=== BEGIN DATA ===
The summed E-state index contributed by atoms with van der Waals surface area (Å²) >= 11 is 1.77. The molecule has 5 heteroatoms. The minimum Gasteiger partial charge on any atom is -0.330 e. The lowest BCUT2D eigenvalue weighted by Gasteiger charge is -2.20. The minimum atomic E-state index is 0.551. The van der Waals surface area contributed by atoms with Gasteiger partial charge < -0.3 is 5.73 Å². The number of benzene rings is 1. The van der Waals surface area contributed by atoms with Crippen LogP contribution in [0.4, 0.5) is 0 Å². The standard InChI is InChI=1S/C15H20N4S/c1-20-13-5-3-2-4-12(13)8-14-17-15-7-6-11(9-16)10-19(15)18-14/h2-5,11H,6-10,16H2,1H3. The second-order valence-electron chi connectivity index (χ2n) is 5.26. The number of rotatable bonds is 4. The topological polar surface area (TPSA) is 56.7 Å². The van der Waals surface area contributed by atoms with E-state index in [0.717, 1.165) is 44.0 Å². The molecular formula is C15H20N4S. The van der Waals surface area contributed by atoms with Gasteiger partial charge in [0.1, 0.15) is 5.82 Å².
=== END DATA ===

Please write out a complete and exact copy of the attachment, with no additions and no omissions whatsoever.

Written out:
The summed E-state index contributed by atoms with van der Waals surface area (Å²) >= 11 is 1.77. The molecule has 5 heteroatoms. The minimum Gasteiger partial charge on any atom is -0.330 e. The lowest BCUT2D eigenvalue weighted by Gasteiger charge is -2.20. The minimum atomic E-state index is 0.551. The van der Waals surface area contributed by atoms with Gasteiger partial charge < -0.3 is 5.73 Å². The number of benzene rings is 1. The van der Waals surface area contributed by atoms with Crippen LogP contribution in [0.4, 0.5) is 0 Å². The standard InChI is InChI=1S/C15H20N4S/c1-20-13-5-3-2-4-12(13)8-14-17-15-7-6-11(9-16)10-19(15)18-14/h2-5,11H,6-10,16H2,1H3. The second-order valence-electron chi connectivity index (χ2n) is 5.26. The number of rotatable bonds is 4. The topological polar surface area (TPSA) is 56.7 Å². The van der Waals surface area contributed by atoms with E-state index in [0.717, 1.165) is 44.0 Å². The molecular formula is C15H20N4S. The van der Waals surface area contributed by atoms with Gasteiger partial charge in [0.1, 0.15) is 5.82 Å².